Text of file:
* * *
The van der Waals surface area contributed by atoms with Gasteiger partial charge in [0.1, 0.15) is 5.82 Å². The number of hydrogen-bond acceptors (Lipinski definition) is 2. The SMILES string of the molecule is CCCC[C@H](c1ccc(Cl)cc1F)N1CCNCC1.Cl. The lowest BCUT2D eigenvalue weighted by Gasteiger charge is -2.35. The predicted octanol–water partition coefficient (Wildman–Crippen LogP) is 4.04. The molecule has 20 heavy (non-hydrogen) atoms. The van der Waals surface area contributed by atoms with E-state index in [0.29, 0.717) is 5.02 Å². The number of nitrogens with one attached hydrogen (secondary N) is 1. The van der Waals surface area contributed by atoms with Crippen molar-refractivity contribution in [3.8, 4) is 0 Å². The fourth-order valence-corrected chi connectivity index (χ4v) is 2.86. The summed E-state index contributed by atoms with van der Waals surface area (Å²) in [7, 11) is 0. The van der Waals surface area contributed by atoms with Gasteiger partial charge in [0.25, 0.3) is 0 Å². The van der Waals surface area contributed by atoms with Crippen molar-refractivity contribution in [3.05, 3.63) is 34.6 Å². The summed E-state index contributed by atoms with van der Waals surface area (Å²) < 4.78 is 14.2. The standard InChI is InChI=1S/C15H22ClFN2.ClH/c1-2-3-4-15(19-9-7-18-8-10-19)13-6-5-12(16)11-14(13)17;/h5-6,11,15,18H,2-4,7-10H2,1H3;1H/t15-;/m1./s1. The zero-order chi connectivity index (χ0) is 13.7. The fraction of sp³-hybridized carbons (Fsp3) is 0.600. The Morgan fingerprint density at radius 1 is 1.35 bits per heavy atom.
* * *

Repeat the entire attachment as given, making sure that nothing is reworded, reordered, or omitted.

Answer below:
The van der Waals surface area contributed by atoms with Gasteiger partial charge in [0.1, 0.15) is 5.82 Å². The number of hydrogen-bond acceptors (Lipinski definition) is 2. The SMILES string of the molecule is CCCC[C@H](c1ccc(Cl)cc1F)N1CCNCC1.Cl. The lowest BCUT2D eigenvalue weighted by Gasteiger charge is -2.35. The predicted octanol–water partition coefficient (Wildman–Crippen LogP) is 4.04. The molecule has 20 heavy (non-hydrogen) atoms. The van der Waals surface area contributed by atoms with E-state index in [0.29, 0.717) is 5.02 Å². The number of nitrogens with one attached hydrogen (secondary N) is 1. The van der Waals surface area contributed by atoms with Crippen molar-refractivity contribution in [3.8, 4) is 0 Å². The fourth-order valence-corrected chi connectivity index (χ4v) is 2.86. The summed E-state index contributed by atoms with van der Waals surface area (Å²) in [7, 11) is 0. The van der Waals surface area contributed by atoms with Gasteiger partial charge in [0.25, 0.3) is 0 Å². The van der Waals surface area contributed by atoms with Crippen molar-refractivity contribution in [3.05, 3.63) is 34.6 Å². The summed E-state index contributed by atoms with van der Waals surface area (Å²) < 4.78 is 14.2. The standard InChI is InChI=1S/C15H22ClFN2.ClH/c1-2-3-4-15(19-9-7-18-8-10-19)13-6-5-12(16)11-14(13)17;/h5-6,11,15,18H,2-4,7-10H2,1H3;1H/t15-;/m1./s1. The zero-order chi connectivity index (χ0) is 13.7. The fraction of sp³-hybridized carbons (Fsp3) is 0.600. The Morgan fingerprint density at radius 1 is 1.35 bits per heavy atom.